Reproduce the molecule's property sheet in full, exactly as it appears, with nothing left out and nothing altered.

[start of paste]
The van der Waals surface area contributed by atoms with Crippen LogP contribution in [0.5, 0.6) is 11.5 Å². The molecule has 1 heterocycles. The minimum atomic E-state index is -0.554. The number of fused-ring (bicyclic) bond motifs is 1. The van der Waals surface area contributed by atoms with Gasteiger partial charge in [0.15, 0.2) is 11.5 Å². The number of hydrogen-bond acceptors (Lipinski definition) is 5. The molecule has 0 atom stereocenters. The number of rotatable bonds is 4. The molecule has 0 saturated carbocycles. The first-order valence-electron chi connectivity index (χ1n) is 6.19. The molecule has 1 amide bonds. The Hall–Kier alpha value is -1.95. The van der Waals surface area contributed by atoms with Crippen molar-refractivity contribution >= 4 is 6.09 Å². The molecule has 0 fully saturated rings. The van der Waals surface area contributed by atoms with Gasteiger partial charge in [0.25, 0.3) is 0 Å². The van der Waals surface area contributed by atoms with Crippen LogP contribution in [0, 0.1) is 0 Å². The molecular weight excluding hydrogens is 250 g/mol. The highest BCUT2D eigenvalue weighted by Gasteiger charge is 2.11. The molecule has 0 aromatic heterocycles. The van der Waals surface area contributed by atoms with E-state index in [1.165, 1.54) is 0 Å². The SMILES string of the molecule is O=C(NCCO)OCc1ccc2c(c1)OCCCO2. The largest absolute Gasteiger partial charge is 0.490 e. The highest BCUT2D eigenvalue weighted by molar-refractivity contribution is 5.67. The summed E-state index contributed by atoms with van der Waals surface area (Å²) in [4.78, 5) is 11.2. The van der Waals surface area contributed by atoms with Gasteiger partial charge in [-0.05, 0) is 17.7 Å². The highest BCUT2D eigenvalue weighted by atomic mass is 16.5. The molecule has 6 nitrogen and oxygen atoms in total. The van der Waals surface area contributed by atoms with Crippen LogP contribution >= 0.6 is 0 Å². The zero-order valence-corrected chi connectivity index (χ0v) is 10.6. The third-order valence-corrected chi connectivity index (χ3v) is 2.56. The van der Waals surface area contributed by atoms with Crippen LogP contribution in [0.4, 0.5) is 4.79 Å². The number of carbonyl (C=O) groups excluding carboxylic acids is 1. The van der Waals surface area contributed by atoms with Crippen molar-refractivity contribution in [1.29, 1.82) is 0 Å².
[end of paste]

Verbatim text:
The van der Waals surface area contributed by atoms with Crippen LogP contribution in [0.5, 0.6) is 11.5 Å². The molecule has 1 heterocycles. The minimum atomic E-state index is -0.554. The number of fused-ring (bicyclic) bond motifs is 1. The van der Waals surface area contributed by atoms with Gasteiger partial charge in [0.15, 0.2) is 11.5 Å². The number of hydrogen-bond acceptors (Lipinski definition) is 5. The molecule has 0 atom stereocenters. The number of rotatable bonds is 4. The molecule has 0 saturated carbocycles. The first-order valence-electron chi connectivity index (χ1n) is 6.19. The molecule has 1 amide bonds. The Hall–Kier alpha value is -1.95. The van der Waals surface area contributed by atoms with Crippen molar-refractivity contribution >= 4 is 6.09 Å². The molecule has 0 fully saturated rings. The van der Waals surface area contributed by atoms with Gasteiger partial charge in [0.25, 0.3) is 0 Å². The van der Waals surface area contributed by atoms with Crippen LogP contribution in [0, 0.1) is 0 Å². The molecular weight excluding hydrogens is 250 g/mol. The highest BCUT2D eigenvalue weighted by Gasteiger charge is 2.11. The molecule has 0 aromatic heterocycles. The van der Waals surface area contributed by atoms with E-state index in [1.165, 1.54) is 0 Å². The SMILES string of the molecule is O=C(NCCO)OCc1ccc2c(c1)OCCCO2. The largest absolute Gasteiger partial charge is 0.490 e. The highest BCUT2D eigenvalue weighted by molar-refractivity contribution is 5.67. The summed E-state index contributed by atoms with van der Waals surface area (Å²) in [4.78, 5) is 11.2. The van der Waals surface area contributed by atoms with Gasteiger partial charge in [-0.05, 0) is 17.7 Å². The highest BCUT2D eigenvalue weighted by atomic mass is 16.5. The molecule has 6 nitrogen and oxygen atoms in total. The van der Waals surface area contributed by atoms with Crippen LogP contribution >= 0.6 is 0 Å². The zero-order valence-corrected chi connectivity index (χ0v) is 10.6. The third-order valence-corrected chi connectivity index (χ3v) is 2.56. The van der Waals surface area contributed by atoms with Crippen LogP contribution in [0.4, 0.5) is 4.79 Å². The number of carbonyl (C=O) groups excluding carboxylic acids is 1. The van der Waals surface area contributed by atoms with Crippen molar-refractivity contribution in [1.29, 1.82) is 0 Å².